Policyholders will be able to challenge attempts by insurers to refuse to pay losses just because the policyholder had breached an irrelevant policy term under plans put forward by the Law Commissions.It is hoped that the new clause will be included in the Insurance Bill which is making its way through Parliament and is expected to become law in March 2015. See Brunel News, October 2014.

At present an insurer is allowed to refuse cover if a policyholder breaches a warranty or other condition precedent in the contract, even where that term is irrelevant to the loss suffered. The Law Commission for England and Wales and The Law Commission for Scotland believe that this is unfair and proposed that the law was changed in recommendations made in July 2014.

The government omitted the proposed change from the Insurance Bill as it believed the Commissions’ original proposals would have created uncertainty. The Commissions have now drafted a new ‘Clause 11’ of the Bill to address this concern. The House of Lords Special Public Bill Committee set up to consider the new legislation is being asked to consider the new clause. It is hoped it will be agreed in time for inclusion in the final Bill.

One of the major concerns raised was the lack of certainty over how the original version of Clause 11 would be interpreted and applied by the courts,” said Nick Bradley of law firm, Pinsent Masons. “This concern has been explicitly addressed with additional wording in the new version of the clause, and the Commissions have reiterated that the provision’s effect is that insurers should pay a claim when the breach of a specific risk mitigation term is totally irrelevant to the loss that has taken place.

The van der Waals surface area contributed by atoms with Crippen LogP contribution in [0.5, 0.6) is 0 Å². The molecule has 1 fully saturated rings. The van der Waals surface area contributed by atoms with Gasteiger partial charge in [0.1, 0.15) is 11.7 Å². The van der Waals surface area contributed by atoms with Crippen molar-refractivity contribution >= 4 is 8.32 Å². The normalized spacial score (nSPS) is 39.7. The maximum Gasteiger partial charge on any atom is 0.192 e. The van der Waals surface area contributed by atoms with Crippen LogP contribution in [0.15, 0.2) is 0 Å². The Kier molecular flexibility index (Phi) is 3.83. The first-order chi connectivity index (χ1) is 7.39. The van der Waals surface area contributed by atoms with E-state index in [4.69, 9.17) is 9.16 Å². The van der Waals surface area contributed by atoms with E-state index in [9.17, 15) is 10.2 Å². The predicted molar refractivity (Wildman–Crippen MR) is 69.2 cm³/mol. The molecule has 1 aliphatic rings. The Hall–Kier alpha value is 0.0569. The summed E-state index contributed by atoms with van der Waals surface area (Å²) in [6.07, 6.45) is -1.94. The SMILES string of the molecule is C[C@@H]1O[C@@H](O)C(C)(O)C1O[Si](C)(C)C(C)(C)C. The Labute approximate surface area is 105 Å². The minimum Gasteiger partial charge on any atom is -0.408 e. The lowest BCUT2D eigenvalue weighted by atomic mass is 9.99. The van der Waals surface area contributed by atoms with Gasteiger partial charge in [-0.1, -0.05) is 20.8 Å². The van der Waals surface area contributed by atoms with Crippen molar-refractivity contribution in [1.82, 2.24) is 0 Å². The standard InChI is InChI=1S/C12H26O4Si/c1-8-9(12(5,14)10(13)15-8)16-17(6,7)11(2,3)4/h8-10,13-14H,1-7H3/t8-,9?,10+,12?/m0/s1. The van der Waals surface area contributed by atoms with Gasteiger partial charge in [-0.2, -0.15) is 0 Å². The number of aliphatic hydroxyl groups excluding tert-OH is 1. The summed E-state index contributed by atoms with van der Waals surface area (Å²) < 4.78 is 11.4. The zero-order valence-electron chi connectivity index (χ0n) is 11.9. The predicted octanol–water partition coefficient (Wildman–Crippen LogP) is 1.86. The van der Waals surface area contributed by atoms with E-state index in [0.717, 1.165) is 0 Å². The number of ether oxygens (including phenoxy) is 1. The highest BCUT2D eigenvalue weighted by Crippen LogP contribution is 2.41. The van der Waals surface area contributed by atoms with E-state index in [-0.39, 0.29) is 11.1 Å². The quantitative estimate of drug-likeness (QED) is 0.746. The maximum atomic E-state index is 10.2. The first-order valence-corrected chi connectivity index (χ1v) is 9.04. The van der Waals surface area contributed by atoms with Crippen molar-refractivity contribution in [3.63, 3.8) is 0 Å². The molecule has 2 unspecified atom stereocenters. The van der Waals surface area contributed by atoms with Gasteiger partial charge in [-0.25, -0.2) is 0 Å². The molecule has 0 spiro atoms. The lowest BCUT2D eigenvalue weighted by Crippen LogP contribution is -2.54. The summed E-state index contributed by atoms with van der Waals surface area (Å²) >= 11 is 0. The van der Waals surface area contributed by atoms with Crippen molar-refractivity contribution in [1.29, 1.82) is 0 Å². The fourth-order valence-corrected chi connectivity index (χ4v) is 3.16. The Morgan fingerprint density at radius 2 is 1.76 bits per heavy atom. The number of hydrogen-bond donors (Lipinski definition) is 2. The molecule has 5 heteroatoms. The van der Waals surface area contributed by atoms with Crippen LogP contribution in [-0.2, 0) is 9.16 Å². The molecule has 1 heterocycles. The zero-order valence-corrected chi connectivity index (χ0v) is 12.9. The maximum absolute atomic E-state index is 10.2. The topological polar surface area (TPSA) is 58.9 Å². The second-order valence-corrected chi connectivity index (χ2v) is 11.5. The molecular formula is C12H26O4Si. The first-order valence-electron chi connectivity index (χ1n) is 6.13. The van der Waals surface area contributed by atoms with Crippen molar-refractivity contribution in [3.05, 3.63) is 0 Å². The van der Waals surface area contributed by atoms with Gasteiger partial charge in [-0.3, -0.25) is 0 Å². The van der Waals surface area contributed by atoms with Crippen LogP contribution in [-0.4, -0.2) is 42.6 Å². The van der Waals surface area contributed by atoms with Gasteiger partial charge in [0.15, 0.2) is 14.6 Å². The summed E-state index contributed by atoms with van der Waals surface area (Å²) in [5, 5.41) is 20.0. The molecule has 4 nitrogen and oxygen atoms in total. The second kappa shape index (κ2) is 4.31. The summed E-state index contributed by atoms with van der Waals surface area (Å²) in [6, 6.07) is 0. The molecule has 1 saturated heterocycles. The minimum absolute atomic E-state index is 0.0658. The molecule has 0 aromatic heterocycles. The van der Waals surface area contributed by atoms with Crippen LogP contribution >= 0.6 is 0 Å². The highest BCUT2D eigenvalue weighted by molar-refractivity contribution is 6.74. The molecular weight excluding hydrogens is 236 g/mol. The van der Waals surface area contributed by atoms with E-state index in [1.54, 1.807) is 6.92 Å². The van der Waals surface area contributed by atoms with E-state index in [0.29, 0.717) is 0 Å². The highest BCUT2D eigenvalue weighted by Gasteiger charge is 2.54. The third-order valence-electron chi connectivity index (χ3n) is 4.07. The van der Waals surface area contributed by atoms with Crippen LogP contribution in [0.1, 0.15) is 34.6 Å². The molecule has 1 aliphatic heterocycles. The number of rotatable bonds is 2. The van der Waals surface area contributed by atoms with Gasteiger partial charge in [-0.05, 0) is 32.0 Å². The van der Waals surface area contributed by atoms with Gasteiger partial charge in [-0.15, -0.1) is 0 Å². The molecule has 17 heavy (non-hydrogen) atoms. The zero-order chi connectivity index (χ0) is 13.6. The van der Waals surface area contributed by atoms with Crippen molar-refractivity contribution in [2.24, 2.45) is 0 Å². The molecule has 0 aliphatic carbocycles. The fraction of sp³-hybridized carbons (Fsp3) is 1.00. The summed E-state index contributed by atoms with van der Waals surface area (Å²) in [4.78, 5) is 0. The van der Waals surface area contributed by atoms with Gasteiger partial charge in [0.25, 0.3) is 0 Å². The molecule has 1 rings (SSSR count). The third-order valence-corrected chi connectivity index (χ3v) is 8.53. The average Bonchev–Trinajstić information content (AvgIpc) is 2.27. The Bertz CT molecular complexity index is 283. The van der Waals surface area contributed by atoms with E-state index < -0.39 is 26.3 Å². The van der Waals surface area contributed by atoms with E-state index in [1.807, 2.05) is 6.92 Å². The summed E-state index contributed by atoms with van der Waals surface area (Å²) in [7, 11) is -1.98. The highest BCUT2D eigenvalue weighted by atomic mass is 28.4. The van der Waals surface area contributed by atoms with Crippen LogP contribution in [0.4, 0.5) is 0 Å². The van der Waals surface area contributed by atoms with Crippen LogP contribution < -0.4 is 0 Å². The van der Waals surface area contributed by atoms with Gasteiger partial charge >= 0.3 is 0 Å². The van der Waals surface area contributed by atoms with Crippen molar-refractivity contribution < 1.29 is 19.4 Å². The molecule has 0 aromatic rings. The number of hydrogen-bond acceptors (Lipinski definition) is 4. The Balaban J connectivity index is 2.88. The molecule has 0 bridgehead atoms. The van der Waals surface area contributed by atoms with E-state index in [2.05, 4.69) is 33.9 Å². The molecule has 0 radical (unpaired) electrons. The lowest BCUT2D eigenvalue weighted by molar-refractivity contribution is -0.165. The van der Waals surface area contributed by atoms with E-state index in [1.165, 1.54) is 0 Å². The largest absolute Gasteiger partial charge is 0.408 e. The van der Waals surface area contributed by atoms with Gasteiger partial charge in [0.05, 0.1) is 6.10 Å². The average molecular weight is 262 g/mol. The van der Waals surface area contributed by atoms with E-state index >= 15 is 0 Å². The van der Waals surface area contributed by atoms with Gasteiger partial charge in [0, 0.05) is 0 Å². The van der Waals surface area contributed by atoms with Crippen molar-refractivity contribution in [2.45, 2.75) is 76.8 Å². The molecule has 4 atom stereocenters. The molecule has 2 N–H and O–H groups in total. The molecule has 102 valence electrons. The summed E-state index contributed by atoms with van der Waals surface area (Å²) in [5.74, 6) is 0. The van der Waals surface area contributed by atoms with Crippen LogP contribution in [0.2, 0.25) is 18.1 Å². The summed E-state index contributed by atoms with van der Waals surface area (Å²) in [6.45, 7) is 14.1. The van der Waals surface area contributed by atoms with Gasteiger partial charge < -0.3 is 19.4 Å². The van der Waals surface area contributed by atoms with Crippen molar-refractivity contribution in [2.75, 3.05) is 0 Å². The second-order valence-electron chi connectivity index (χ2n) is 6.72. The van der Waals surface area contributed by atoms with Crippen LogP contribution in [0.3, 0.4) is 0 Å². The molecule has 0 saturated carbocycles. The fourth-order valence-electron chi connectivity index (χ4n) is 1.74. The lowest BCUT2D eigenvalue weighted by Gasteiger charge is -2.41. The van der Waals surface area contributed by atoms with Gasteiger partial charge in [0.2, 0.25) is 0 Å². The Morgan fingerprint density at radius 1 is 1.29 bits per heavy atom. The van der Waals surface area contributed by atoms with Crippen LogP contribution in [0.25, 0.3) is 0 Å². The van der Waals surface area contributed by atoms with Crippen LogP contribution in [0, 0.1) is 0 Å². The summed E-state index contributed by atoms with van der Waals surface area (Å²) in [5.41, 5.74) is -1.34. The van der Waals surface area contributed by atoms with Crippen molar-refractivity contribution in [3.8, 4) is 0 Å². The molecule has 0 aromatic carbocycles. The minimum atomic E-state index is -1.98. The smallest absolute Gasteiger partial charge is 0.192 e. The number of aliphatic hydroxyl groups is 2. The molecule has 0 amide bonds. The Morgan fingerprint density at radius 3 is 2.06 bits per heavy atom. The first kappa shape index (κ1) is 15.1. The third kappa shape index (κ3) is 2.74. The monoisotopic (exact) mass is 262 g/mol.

James Burgoyne, Director – Claims & Technical, Brunel Professional Risks said, “This is a welcome contribution for the Law Commissions. We always work hard to get claims settled on behalf of our clients. If the new Clause 11 is included in the Bill, it will give us another weapon to fight back with if a claim is unreasonably declined.

Law Commission has published information on Insurance Contract Law, together with the new Clause 11 and Stakeholder Note on its website. Commentary on the proposed changes has been published by Out-Law.com.